Valentina Alazraki, a veteran Vatican correspondent for Mexican television, gave a spirited defense of journalism in combatting clerical sex abuse from the perspective not just of a journalist but also a mother. 

As a mother, she said there are no “first and second-class children” just “stronger children and more vulnerable ones.” Likewise, she said, bishops and cardinals are no more important than a minor who’s been abused. 

She told the bishops if they are against abuse and cover up and radically on the side of minors, families and mothers, “we are on the same side,” but if not, “you are right to be afraid of us because we journalists, who seek the common good, will be your worst enemies.”   


Don’t Blame the Messengers

Alazraki said she had “seen it all” — how many times, she said, has she heard the scandal of abuse is “the press’ fault, that it is a plot by certain media outlets to discredit the Church?” She added that as far as she was concerned, no mass media “can be blamed” for uncovering or reporting on abuse cases. 

The journalists’ mission, she said, “is to assert and defend a right, which is a right to information based on truth in order to obtain justice.” And she added that “by virtue of your moral role” as Catholic bishops, journalists will be “more rigorous with you than with others.” 

The veteran reporter warned bishops not to “play ostrich” and cover up but to inform the public, and do so quickly. She recalled the clergy abuse scandal of Mexican Marcial Maciel, the disgraced founder of the Legion of Christ, and pressed bishops to provide information in a “proactive and not reactive way,” reporting things “when you know them.” 

Transparency, she said, will help bishops to “be coherent with the Gospel message” and pointed to the truism that those who hide something are not necessarily corrupt, but all corrupt people are “hiding something.” 

The Mexican journalist made three suggestions for putting transparency into practice: placing victims first, seeing them as persons not statistics; seeking advice before making decisions (and ensuring spokespersons have access to their bishop and are fully apprised of his thinking); and “professionalize” communications (no comment or silence, she said, leads journalists to seek third parties for information, as well giving the impression that accusations are “totally true”).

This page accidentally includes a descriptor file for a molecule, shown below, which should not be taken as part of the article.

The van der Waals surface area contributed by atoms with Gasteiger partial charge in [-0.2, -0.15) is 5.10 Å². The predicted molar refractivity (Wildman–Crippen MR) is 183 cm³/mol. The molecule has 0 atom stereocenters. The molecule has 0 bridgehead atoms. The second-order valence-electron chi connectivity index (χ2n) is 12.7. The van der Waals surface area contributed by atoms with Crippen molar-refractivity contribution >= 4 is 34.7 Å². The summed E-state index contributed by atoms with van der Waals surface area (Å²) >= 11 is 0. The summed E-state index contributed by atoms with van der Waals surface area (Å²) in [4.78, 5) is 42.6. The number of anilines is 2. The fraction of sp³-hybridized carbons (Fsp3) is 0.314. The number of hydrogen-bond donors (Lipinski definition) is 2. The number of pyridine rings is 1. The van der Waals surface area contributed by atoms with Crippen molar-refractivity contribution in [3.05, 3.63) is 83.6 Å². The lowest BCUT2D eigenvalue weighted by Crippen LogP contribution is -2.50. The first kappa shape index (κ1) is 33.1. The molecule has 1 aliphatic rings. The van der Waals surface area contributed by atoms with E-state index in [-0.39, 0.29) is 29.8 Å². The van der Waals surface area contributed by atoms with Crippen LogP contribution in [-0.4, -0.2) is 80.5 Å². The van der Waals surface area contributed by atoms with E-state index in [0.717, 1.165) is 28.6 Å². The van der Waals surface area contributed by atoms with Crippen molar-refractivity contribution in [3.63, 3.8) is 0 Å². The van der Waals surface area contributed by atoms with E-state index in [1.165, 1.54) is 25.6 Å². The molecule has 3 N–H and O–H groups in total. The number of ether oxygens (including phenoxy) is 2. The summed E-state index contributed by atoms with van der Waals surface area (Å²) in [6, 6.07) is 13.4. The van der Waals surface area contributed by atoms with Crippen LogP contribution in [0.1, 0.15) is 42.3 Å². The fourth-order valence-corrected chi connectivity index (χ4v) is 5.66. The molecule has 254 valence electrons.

“I hope that after this meeting you will return home and not avoid us, but instead seek us out,” Alazraki concluded. “That you will return to your dioceses thinking that we are not vicious wolves, but, on the contrary, that we can join our forces against the real wolves.”


Victims’ Testimonies

During the day, the bishops heard the testimony of a woman who was repeatedly raped by a priest starting when she was just 11, and was abused for 5 years. “Engraved in my eyes, ears, nose, body and soul, are all the times he immobilized me, the child, with superhuman strength,” said the woman, whose name remained anonymous. “I desensitized myself, I held my breath, I came out of my body, I searched desperately for a window to look out of, waiting for it all to end.

“I thought: ‘If I don’t move, maybe I won’t feel anything; if I don’t breathe, maybe I could die’,” she said. 

Summit moderator Jesuit Father Federico Lombardi said it was “probably the most intense moment in the meeting so far.” 

In Rome victims marched to the Vatican on Saturday, holding signs accusing the Pope of not listening to their cries, and urging both clerical abusers and also those who enabled them be laicized.

Meanwhile, another testimony was read to the bishops. “Abuse of any kind is the worst humiliation which an individual can experience,” said the unnamed victim. “What hurts the most, is the certainty that nobody will understand you. That lives with you, for the rest of your life.”

At a penitential liturgy in the Sala Regia in the apostolic palace Saturday evening, Pope Francis said bishops “need to examine where concrete actions are needed for the local Churches, for the members of our episcopal conferences, for ourselves. This will require that we look honestly at the situation in our countries and our own actions.”

A lector then read a series of questions as part of an examination of conscience followed by a “confession” of nine faults, praying: “Lord Jesus Christ, we confess that we are sinful human beings.” After each of the faults, they prayed together: “Kyrie, eleison.”

They also confessed to protecting the guilty and silencing the victims, not acknowledging the suffering of victims, or helping them when needed, and that “often we bishops did not live up to our responsibilities.” 

The service concluded by the assembly asking for the mercy of Jesus Christ and forgiveness for their sins. Music was played by a professional violinist who also gave his testimony as a victim of abuse.


‘Squandered the Trust'

In his homily at the service, Archbishop Philip Naameh, president of the Ghanaian bishops’ conference, said the Church’s leaders have, like the prodigal son, “squandered the trust placed in us” by God. But the situation for the son starts to take a “turn for the better,” he added, “when he decides to be very humble, to perform very simple tasks, and not to demand any privileges.” 

He subsequently confesses to his father who experiences “great joy at the return of his prodigal son, and facilitates the brothers’ mutual acceptance,” Naameh said.

“We should also do the same: win over our brothers and sisters in the congregations and communities, regain their trust, and re-establish their willingness to cooperate with us, to contribute to establishing the kingdom of God.”

Edward Pentin is the Register’s Rome correspondent.